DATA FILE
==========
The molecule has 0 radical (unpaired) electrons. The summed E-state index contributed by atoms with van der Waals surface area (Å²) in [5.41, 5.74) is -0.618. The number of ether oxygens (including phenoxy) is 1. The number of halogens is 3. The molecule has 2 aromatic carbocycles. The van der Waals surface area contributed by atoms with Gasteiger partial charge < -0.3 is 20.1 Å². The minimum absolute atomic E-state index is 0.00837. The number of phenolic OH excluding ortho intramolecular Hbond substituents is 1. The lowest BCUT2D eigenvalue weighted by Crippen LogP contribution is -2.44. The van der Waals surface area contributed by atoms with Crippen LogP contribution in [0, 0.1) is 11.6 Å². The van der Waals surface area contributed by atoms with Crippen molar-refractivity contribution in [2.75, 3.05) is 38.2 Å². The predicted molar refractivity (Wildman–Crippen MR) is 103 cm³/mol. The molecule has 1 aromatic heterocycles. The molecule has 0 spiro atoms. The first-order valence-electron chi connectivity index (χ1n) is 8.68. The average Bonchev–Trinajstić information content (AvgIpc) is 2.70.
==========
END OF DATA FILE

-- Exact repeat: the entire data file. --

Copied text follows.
The molecule has 0 radical (unpaired) electrons. The summed E-state index contributed by atoms with van der Waals surface area (Å²) in [5.41, 5.74) is -0.618. The number of ether oxygens (including phenoxy) is 1. The number of halogens is 3. The molecule has 2 aromatic carbocycles. The van der Waals surface area contributed by atoms with Gasteiger partial charge < -0.3 is 20.1 Å². The minimum absolute atomic E-state index is 0.00837. The number of phenolic OH excluding ortho intramolecular Hbond substituents is 1. The lowest BCUT2D eigenvalue weighted by Crippen LogP contribution is -2.44. The van der Waals surface area contributed by atoms with Crippen LogP contribution in [0, 0.1) is 11.6 Å². The van der Waals surface area contributed by atoms with Crippen molar-refractivity contribution in [2.75, 3.05) is 38.2 Å². The predicted molar refractivity (Wildman–Crippen MR) is 103 cm³/mol. The molecule has 1 aromatic heterocycles. The molecule has 0 spiro atoms. The first-order valence-electron chi connectivity index (χ1n) is 8.68. The average Bonchev–Trinajstić information content (AvgIpc) is 2.70.